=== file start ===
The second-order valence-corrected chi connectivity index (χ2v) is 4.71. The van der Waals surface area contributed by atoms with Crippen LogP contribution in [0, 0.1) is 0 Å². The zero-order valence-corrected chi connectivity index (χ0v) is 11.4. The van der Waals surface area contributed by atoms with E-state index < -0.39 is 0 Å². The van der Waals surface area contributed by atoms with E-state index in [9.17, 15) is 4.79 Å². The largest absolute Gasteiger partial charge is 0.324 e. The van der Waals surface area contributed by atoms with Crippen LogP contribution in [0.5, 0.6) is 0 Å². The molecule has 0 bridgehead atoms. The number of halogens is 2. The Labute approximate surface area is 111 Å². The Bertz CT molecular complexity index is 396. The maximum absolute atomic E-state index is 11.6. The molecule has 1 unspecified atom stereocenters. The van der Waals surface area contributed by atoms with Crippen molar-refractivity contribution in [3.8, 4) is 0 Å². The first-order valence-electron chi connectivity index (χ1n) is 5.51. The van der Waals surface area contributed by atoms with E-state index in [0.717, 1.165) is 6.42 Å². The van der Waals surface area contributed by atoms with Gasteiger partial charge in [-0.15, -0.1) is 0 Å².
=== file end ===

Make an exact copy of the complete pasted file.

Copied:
The second-order valence-corrected chi connectivity index (χ2v) is 4.71. The van der Waals surface area contributed by atoms with Crippen LogP contribution in [0, 0.1) is 0 Å². The zero-order valence-corrected chi connectivity index (χ0v) is 11.4. The van der Waals surface area contributed by atoms with E-state index < -0.39 is 0 Å². The van der Waals surface area contributed by atoms with E-state index in [9.17, 15) is 4.79 Å². The largest absolute Gasteiger partial charge is 0.324 e. The van der Waals surface area contributed by atoms with Crippen LogP contribution in [0.5, 0.6) is 0 Å². The molecule has 0 bridgehead atoms. The number of halogens is 2. The Labute approximate surface area is 111 Å². The Bertz CT molecular complexity index is 396. The maximum absolute atomic E-state index is 11.6. The molecule has 1 unspecified atom stereocenters. The van der Waals surface area contributed by atoms with Crippen molar-refractivity contribution in [3.8, 4) is 0 Å². The first-order valence-electron chi connectivity index (χ1n) is 5.51. The van der Waals surface area contributed by atoms with E-state index in [0.717, 1.165) is 6.42 Å². The van der Waals surface area contributed by atoms with Gasteiger partial charge in [-0.15, -0.1) is 0 Å².